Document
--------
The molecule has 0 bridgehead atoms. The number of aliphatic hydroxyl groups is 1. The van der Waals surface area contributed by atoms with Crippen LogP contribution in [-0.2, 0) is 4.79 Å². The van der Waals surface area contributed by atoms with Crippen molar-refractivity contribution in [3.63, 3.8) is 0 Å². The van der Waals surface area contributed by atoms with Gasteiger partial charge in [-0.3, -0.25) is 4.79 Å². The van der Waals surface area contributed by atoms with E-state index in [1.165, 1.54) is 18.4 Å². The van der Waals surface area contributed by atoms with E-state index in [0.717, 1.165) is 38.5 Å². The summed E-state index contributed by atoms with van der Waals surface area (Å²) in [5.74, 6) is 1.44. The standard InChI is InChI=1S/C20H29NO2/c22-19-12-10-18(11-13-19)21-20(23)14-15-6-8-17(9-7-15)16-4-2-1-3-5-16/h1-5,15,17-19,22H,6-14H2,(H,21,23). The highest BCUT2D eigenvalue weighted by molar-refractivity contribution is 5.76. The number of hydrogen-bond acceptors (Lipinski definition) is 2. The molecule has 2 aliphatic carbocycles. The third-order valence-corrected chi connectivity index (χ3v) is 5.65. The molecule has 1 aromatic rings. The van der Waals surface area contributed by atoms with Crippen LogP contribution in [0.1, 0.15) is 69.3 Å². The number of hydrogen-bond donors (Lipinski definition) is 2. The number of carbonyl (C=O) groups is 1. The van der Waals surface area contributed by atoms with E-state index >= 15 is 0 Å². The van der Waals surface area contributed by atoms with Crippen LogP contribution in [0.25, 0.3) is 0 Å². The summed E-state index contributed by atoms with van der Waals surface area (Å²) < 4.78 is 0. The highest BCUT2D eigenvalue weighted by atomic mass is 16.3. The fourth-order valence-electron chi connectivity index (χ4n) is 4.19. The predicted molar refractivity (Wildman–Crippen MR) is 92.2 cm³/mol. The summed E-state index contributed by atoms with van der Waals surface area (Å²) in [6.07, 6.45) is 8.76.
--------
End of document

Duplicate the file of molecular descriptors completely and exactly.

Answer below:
The molecule has 0 bridgehead atoms. The number of aliphatic hydroxyl groups is 1. The van der Waals surface area contributed by atoms with Crippen LogP contribution in [-0.2, 0) is 4.79 Å². The van der Waals surface area contributed by atoms with Crippen molar-refractivity contribution in [3.63, 3.8) is 0 Å². The van der Waals surface area contributed by atoms with Gasteiger partial charge in [-0.3, -0.25) is 4.79 Å². The van der Waals surface area contributed by atoms with E-state index in [1.165, 1.54) is 18.4 Å². The van der Waals surface area contributed by atoms with E-state index in [0.717, 1.165) is 38.5 Å². The summed E-state index contributed by atoms with van der Waals surface area (Å²) in [5.74, 6) is 1.44. The standard InChI is InChI=1S/C20H29NO2/c22-19-12-10-18(11-13-19)21-20(23)14-15-6-8-17(9-7-15)16-4-2-1-3-5-16/h1-5,15,17-19,22H,6-14H2,(H,21,23). The highest BCUT2D eigenvalue weighted by molar-refractivity contribution is 5.76. The number of hydrogen-bond acceptors (Lipinski definition) is 2. The molecule has 2 aliphatic carbocycles. The third-order valence-corrected chi connectivity index (χ3v) is 5.65. The molecule has 1 aromatic rings. The van der Waals surface area contributed by atoms with Crippen LogP contribution in [0.1, 0.15) is 69.3 Å². The number of hydrogen-bond donors (Lipinski definition) is 2. The number of carbonyl (C=O) groups is 1. The van der Waals surface area contributed by atoms with E-state index >= 15 is 0 Å². The van der Waals surface area contributed by atoms with Crippen LogP contribution in [0.25, 0.3) is 0 Å². The summed E-state index contributed by atoms with van der Waals surface area (Å²) < 4.78 is 0. The highest BCUT2D eigenvalue weighted by atomic mass is 16.3. The fourth-order valence-electron chi connectivity index (χ4n) is 4.19. The predicted molar refractivity (Wildman–Crippen MR) is 92.2 cm³/mol. The summed E-state index contributed by atoms with van der Waals surface area (Å²) in [6.07, 6.45) is 8.76.